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Temasek Foundation pledges 300,000 free meals for needy stricken by Covid-19

SINGAPORE — Temasek Foundation will help to provide 300,000 meals to around 2,750 persons in need who have been affected by the Covid-19 pandemic, it said in a statement on Wednesday (April 29). The cost of these meals comes to around S$780,000.

Temasek Foundation and its partners are reaching out to give free meals to the vulnerable and disadvantaged segments of the community who are hard hit by Covid-19.

Temasek Foundation and its partners are reaching out to give free meals to the vulnerable and disadvantaged segments of the community who are hard hit by Covid-19.

Singapore

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SINGAPORE — Temasek Foundation will help to provide 300,000 meals to around 2,750 persons in need who have been affected by the Covid-19 pandemic, it said in a statement on Wednesday (April 29). The cost of these meals comes to around S$780,000.

The philanthropic arm of state investment firm Temasek Holdings, the foundation noted that members of the community have rallied to support those whose lives have been disrupted by the health and economic crisis and are facing trying times.

“Standing in solidarity with Singaporeans, Temasek Foundation and its partners seek to support affected families with timely food security and relief,” it said.

Partnering with food charities and schools, it aims to provide the meals through a trio of support programmes that help groups such as the elderly, needy families, students from specialised schools and hawkers.

Two of these programmes are already underway. Temasek Foundation said that it has been partnering with food charities Free Food For All and Willing Hearts since April 20 to deliver 270,000 free meals to up to 1,500 people for a period of six months.

Its main target through this initiative is to feed low-income individuals, the elderly living alone in rental flats and those with pre-existing medical conditions that make them immobile. 

Mr Nizar Mohamed Shariff, founder of Free Food For All, highlighted the importance of providing these groups with “a defence against food insecurity”.

“We believe that the community has to come together to ensure that hunger is not present in our households, because a hunger-free society is a strong community,” he said.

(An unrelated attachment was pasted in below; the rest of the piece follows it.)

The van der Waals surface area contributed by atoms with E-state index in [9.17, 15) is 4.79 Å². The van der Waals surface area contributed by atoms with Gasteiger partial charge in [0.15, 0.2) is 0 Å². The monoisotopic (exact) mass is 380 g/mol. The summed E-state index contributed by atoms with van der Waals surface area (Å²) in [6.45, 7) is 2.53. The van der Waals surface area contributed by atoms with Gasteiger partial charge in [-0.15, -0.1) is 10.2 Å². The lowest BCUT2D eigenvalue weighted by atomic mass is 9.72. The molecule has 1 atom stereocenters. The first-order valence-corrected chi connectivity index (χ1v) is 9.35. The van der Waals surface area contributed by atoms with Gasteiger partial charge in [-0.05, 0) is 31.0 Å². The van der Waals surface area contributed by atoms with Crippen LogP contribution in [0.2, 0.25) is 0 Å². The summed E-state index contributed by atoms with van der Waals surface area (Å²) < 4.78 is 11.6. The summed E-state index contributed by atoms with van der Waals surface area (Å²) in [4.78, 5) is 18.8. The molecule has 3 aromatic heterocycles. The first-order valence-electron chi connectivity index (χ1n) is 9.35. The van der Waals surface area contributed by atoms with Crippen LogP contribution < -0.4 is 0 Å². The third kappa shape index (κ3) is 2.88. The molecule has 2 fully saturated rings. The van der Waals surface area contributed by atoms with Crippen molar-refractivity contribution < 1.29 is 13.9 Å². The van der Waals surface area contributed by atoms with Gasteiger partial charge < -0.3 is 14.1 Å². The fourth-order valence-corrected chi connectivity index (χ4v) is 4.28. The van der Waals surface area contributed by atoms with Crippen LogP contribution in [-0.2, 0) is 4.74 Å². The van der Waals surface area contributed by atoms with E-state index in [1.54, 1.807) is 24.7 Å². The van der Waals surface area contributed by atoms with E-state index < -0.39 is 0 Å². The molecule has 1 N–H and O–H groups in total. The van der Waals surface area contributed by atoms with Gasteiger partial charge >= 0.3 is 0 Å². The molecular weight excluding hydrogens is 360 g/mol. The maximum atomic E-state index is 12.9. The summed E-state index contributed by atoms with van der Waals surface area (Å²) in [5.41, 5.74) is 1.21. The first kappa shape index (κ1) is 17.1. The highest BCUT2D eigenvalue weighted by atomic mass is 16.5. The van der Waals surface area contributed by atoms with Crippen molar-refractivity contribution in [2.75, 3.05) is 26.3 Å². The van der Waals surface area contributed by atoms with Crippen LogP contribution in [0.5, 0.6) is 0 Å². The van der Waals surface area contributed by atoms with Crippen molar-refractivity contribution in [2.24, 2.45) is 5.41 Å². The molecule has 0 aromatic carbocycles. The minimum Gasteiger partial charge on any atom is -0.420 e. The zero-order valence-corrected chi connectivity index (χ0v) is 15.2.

Another of Temasek Foundation’s ongoing meal support programmes helps up to 750 students from Metta School and four special education schools, namely Assumption Pathway School, Crest Secondary School, Northlight School and Spectra Secondary School.

These schools are still open during the circuit breaker from April 8 to June 1 while most other schools have converted to full home-based learning. 

Since April 13, Temasek Foundation has started supporting the disbursement of around 30,000 meal vouchers, meal rations or pre-packaged meals to students at special education schools for the two months.

On the students identified for the programme by Spectra Secondary School, Mr Tan Moon Chong, chairman of the school’s Parent Support Group, said that some of them often go to school without having had a meal. 

“Providing them with a meal and a snack will allow them to fill their stomachs and fill their minds as well as they focus better on their studies,” he said.

Mr Seet Tiat Hee, principal of Crest Secondary School, said that his students had asked for food such as bread and fruit, as well as biscuits and cereals.

“With their basic requests followed through, we witnessed many smiles among our students who experienced personally the culture of care during this difficult time,” he said.

Temasek Foundation also said that it is working with The Food Bank Singapore, a charity, to buy and deliver 7,000 free hawker meals to up to 500 needy individuals and families who are not already receiving food aid from other agencies.

Some of these meals will be delivered by unemployed or low-income workers and they will get a small fee for the work, so as to supplement their loss of income this period.

Ms Nichol Ng, co-founder of The Food Bank Singapore, said that the hawker food delivery programme was meant to assist hawkers who have seen their sales plummet in recent weeks.

Mr Richard Magnus, chairman of the Temasek Foundation Cares programme, said that these meal support programmes were part of a “concerted effort” to provide food aid to those in need.

“The vulnerable and disadvantaged segments of our community are hard hit by Covid-19, especially for their meals. Temasek Foundation and its partners have not forgotten them,” he said.

Last month, Temasek Foundation worked with the People’s Association to distribute 500ml of free hand sanitisers to all Singapore households at various community centres and malls islandwide.

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Temasek Covid-19 coronavirus food meals Temasek Foundation

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